Big BMWs in Small Scale

These days, I cruise around in a Bavaria, BMW’s not-quite-full-size, near-luxury ’70s autobahn cruiser, but I have a confession to make: this is not the BMW I always aspired to. As a kid—starting around age 12 and reaching a fever pitch as I neared driving age, until an interloping Chevy caught my eye—I was obsessed with BMW’s slightly larger, decidedly cushier late-’70s (and early ’80s) autobahn cruiser, the first-generation 7-series.

Known to BMW snobs by its internal development code, E23, the ur-7 was available in the U.S. market initially as a 733i and later as a 735i, both with sweet inline-six power; sweeter still were the shorter-bumpered European models, made in such exotic and forbidden flavors as poverty spec (carburetors! window cranks!) and, most tantalizingly, executive bomber in the form of the turbocharged 745i, then one of the fastest production sedans in the world.

Time has not been so kind as to grant me my 745i dreams in 1:1 scale, but, thanks to the European toymakers of the ’70s and ’80s and their dedication to making models of just about every new car available on the continent, I do have three miniature examples of the E23, each in a different scale.

Largest of these, at 1:45 scale, is this model by Germany’s Gama. It wears no trunklid badge—and the baseplate lists power output (in kW and PS!) and top speed for all three models available at the launch of the range in 1977, the 728, 730, and 733i, without specifying which one the model represents—but the black plastic engine under the hood is identifiable as the fuel-injected powerplant of the 733i. There is also no date on the model; interestingly, however, the dashboard is a reasonable facsimile of the one found in the contemporaneous E12 5-series, not that of the E23, which leads me to conclude that this model was made very early in the 7’s production run, perhaps even before Gama’s designers had a chance to see the interior of the real thing.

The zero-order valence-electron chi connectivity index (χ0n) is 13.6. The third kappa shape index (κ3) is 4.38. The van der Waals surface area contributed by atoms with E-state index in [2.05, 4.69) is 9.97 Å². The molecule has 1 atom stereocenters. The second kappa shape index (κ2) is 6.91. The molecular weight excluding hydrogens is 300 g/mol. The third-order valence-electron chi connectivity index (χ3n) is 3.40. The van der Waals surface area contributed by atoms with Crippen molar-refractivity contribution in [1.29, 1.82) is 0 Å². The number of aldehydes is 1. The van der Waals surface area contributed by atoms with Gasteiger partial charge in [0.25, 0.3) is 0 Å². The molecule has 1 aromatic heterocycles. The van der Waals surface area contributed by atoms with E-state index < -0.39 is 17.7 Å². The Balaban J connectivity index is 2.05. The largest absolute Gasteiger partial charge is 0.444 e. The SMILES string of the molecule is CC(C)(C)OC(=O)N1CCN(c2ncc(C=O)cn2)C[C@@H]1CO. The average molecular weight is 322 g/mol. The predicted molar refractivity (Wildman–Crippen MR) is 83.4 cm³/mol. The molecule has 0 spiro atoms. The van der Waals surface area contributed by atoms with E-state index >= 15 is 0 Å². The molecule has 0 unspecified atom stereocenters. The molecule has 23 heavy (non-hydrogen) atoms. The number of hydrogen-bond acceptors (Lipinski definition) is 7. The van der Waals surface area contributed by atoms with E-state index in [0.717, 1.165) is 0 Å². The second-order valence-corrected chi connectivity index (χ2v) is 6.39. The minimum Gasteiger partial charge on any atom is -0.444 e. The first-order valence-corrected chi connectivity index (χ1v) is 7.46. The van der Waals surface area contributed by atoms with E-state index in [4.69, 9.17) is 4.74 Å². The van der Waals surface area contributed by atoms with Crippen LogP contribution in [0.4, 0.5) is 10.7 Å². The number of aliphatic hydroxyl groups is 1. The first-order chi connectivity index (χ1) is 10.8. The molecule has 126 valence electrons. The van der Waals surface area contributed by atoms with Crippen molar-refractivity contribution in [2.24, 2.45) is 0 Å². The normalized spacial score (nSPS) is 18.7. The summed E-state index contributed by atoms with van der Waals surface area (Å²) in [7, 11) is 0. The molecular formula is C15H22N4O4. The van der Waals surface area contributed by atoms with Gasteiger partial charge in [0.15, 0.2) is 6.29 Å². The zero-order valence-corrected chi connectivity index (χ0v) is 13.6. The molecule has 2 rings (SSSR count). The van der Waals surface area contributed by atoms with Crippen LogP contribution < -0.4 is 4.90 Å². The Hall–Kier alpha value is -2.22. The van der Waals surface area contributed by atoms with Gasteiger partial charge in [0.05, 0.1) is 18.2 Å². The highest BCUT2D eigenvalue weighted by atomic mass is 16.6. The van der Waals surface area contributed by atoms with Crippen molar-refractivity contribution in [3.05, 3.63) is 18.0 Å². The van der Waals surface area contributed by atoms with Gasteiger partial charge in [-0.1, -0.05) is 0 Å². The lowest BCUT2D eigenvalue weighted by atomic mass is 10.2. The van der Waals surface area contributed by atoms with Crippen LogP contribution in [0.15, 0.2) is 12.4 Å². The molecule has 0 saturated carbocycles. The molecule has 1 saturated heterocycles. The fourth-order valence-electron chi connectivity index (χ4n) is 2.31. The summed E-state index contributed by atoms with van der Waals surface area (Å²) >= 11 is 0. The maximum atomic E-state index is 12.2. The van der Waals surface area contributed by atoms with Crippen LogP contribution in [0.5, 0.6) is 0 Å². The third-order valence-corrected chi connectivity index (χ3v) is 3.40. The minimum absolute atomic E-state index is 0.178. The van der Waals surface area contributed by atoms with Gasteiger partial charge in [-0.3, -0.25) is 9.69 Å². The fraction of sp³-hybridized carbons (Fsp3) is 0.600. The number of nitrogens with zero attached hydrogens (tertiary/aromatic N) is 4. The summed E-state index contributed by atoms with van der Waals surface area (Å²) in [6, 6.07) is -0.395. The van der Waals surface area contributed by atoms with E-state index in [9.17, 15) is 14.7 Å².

Next, moving down the scale ladder to 1:60, is this period-appropriate green 733i from Majorette of France. Oddly, this casting was added to Majorette’s line in 1979, by which time the 733i designation had been replaced by the more accurate 732i (the six displaced 3.2 litres, not 3.3) in all markets except for the U.S. Nevertheless, this is a nicely detailed piece, cleverly using alternating elevations to re-create the checkerboard pattern of the BMW roundel on the hood and trunklid. The sunroof, too, is a nice touch, although the interior, aside from an accurately shaped steering wheel hub (and you’ll notice that mine is missing the rim), is pretty generic, and the lack of any indication of the wraparound front turn signals is peculiar.

Although this was an eBay purchase when I was a teen, I did have a number of Majorette cars as a kid. They always had nice details—usually at least one opening feature, too—and a different variety of cars represented than Hot Wheels or Matchbox. Majorette has been pretty much absent from the U.S. for probably close to 25 years now, but the company is mounting a comeback this year, and I know I’ll be looking out for their new line.

Finally, we arrive at the 745i in 1:87 (or HO) scale, ideally sized for model train layouts. This one was produced by Herpa of Germany from 1982 to 1986, and while it lacks any opening features—understandable at its tiny size—its plastic body affords it arguably the finest level of detail of the three. Only the Herpa model puts the signature BMW kidney grilles into a body-color surround, as on the real thing, and even at less than two inches long overall, the Herpa manages to have the best reproduction of the E23’s dashboard.

Plus, it’s the only turbo of the three—that’s gotta count for something.


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